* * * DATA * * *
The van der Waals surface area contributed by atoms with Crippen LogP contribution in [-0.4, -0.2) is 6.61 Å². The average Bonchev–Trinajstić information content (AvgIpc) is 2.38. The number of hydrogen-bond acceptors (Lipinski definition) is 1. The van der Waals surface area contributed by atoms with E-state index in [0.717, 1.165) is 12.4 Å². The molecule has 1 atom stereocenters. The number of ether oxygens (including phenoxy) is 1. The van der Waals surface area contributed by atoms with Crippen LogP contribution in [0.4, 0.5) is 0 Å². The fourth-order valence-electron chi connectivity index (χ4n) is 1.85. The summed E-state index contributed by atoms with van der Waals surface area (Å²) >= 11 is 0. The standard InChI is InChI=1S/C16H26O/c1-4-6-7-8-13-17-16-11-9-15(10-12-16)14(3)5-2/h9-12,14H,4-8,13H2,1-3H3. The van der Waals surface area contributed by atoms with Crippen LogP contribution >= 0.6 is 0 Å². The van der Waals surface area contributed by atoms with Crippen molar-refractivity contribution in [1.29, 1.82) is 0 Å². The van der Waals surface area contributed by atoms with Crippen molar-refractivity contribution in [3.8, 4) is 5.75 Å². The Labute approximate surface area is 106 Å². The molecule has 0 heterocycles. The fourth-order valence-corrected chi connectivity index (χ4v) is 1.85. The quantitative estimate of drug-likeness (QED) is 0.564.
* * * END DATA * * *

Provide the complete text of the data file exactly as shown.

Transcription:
The van der Waals surface area contributed by atoms with Crippen LogP contribution in [-0.4, -0.2) is 6.61 Å². The average Bonchev–Trinajstić information content (AvgIpc) is 2.38. The number of hydrogen-bond acceptors (Lipinski definition) is 1. The van der Waals surface area contributed by atoms with E-state index in [0.717, 1.165) is 12.4 Å². The molecule has 1 atom stereocenters. The number of ether oxygens (including phenoxy) is 1. The van der Waals surface area contributed by atoms with Crippen LogP contribution in [0.4, 0.5) is 0 Å². The fourth-order valence-electron chi connectivity index (χ4n) is 1.85. The summed E-state index contributed by atoms with van der Waals surface area (Å²) >= 11 is 0. The standard InChI is InChI=1S/C16H26O/c1-4-6-7-8-13-17-16-11-9-15(10-12-16)14(3)5-2/h9-12,14H,4-8,13H2,1-3H3. The van der Waals surface area contributed by atoms with Crippen LogP contribution >= 0.6 is 0 Å². The van der Waals surface area contributed by atoms with Crippen molar-refractivity contribution in [1.29, 1.82) is 0 Å². The van der Waals surface area contributed by atoms with Crippen molar-refractivity contribution in [3.8, 4) is 5.75 Å². The Labute approximate surface area is 106 Å². The molecule has 0 heterocycles. The fourth-order valence-corrected chi connectivity index (χ4v) is 1.85. The quantitative estimate of drug-likeness (QED) is 0.564.